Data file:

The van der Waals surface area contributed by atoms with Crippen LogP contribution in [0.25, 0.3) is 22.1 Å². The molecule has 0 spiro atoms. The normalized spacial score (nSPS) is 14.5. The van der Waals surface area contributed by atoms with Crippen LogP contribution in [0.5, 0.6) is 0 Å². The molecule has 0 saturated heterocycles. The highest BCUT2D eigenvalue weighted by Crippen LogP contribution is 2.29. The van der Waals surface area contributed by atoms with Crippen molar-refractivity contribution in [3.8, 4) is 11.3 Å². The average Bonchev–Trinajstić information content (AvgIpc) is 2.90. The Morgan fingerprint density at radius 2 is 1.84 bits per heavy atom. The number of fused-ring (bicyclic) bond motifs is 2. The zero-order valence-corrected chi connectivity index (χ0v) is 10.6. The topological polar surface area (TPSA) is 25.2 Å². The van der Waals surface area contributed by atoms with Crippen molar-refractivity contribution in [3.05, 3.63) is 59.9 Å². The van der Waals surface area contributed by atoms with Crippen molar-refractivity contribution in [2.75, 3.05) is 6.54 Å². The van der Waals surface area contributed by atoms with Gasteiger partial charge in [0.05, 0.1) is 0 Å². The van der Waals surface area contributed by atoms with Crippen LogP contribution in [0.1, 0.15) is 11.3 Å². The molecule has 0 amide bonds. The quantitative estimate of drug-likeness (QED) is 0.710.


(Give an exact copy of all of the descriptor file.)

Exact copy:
The van der Waals surface area contributed by atoms with Crippen LogP contribution in [0.25, 0.3) is 22.1 Å². The molecule has 0 spiro atoms. The normalized spacial score (nSPS) is 14.5. The van der Waals surface area contributed by atoms with Crippen LogP contribution in [0.5, 0.6) is 0 Å². The molecule has 0 saturated heterocycles. The highest BCUT2D eigenvalue weighted by Crippen LogP contribution is 2.29. The van der Waals surface area contributed by atoms with Crippen molar-refractivity contribution in [3.8, 4) is 11.3 Å². The average Bonchev–Trinajstić information content (AvgIpc) is 2.90. The Morgan fingerprint density at radius 2 is 1.84 bits per heavy atom. The number of fused-ring (bicyclic) bond motifs is 2. The zero-order valence-corrected chi connectivity index (χ0v) is 10.6. The topological polar surface area (TPSA) is 25.2 Å². The van der Waals surface area contributed by atoms with Crippen molar-refractivity contribution in [3.05, 3.63) is 59.9 Å². The van der Waals surface area contributed by atoms with Crippen molar-refractivity contribution in [2.75, 3.05) is 6.54 Å². The van der Waals surface area contributed by atoms with Gasteiger partial charge in [0.05, 0.1) is 0 Å². The van der Waals surface area contributed by atoms with Crippen LogP contribution in [0.1, 0.15) is 11.3 Å². The molecule has 0 amide bonds. The quantitative estimate of drug-likeness (QED) is 0.710.